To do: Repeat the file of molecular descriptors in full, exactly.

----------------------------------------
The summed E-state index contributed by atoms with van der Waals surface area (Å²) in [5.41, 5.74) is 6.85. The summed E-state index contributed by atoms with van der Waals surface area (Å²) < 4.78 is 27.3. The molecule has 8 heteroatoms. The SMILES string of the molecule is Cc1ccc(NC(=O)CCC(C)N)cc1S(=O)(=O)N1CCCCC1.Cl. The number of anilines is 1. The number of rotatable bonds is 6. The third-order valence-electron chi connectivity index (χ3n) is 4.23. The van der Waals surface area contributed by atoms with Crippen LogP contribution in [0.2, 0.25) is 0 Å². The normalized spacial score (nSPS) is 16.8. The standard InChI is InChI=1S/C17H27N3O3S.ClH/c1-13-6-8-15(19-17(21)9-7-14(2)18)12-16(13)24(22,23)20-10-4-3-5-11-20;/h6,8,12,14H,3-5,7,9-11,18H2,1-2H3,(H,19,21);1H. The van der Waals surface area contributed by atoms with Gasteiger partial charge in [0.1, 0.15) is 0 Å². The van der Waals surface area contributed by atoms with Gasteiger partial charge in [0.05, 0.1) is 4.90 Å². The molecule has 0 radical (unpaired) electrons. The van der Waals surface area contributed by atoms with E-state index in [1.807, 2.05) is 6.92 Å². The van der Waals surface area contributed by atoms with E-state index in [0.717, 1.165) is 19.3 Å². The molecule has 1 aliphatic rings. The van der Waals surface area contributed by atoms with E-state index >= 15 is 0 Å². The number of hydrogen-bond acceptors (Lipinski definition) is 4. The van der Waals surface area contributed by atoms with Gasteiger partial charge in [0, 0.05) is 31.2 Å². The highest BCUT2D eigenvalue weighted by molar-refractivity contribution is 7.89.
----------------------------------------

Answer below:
The summed E-state index contributed by atoms with van der Waals surface area (Å²) in [5.41, 5.74) is 6.85. The summed E-state index contributed by atoms with van der Waals surface area (Å²) < 4.78 is 27.3. The molecule has 8 heteroatoms. The SMILES string of the molecule is Cc1ccc(NC(=O)CCC(C)N)cc1S(=O)(=O)N1CCCCC1.Cl. The number of anilines is 1. The number of rotatable bonds is 6. The third-order valence-electron chi connectivity index (χ3n) is 4.23. The van der Waals surface area contributed by atoms with Crippen LogP contribution in [0.2, 0.25) is 0 Å². The normalized spacial score (nSPS) is 16.8. The standard InChI is InChI=1S/C17H27N3O3S.ClH/c1-13-6-8-15(19-17(21)9-7-14(2)18)12-16(13)24(22,23)20-10-4-3-5-11-20;/h6,8,12,14H,3-5,7,9-11,18H2,1-2H3,(H,19,21);1H. The van der Waals surface area contributed by atoms with Gasteiger partial charge in [0.1, 0.15) is 0 Å². The van der Waals surface area contributed by atoms with Gasteiger partial charge in [0.05, 0.1) is 4.90 Å². The molecule has 0 radical (unpaired) electrons. The van der Waals surface area contributed by atoms with E-state index in [1.807, 2.05) is 6.92 Å². The van der Waals surface area contributed by atoms with E-state index in [0.717, 1.165) is 19.3 Å². The molecule has 1 aliphatic rings. The van der Waals surface area contributed by atoms with E-state index >= 15 is 0 Å². The number of hydrogen-bond acceptors (Lipinski definition) is 4. The van der Waals surface area contributed by atoms with Gasteiger partial charge in [0, 0.05) is 31.2 Å². The highest BCUT2D eigenvalue weighted by molar-refractivity contribution is 7.89.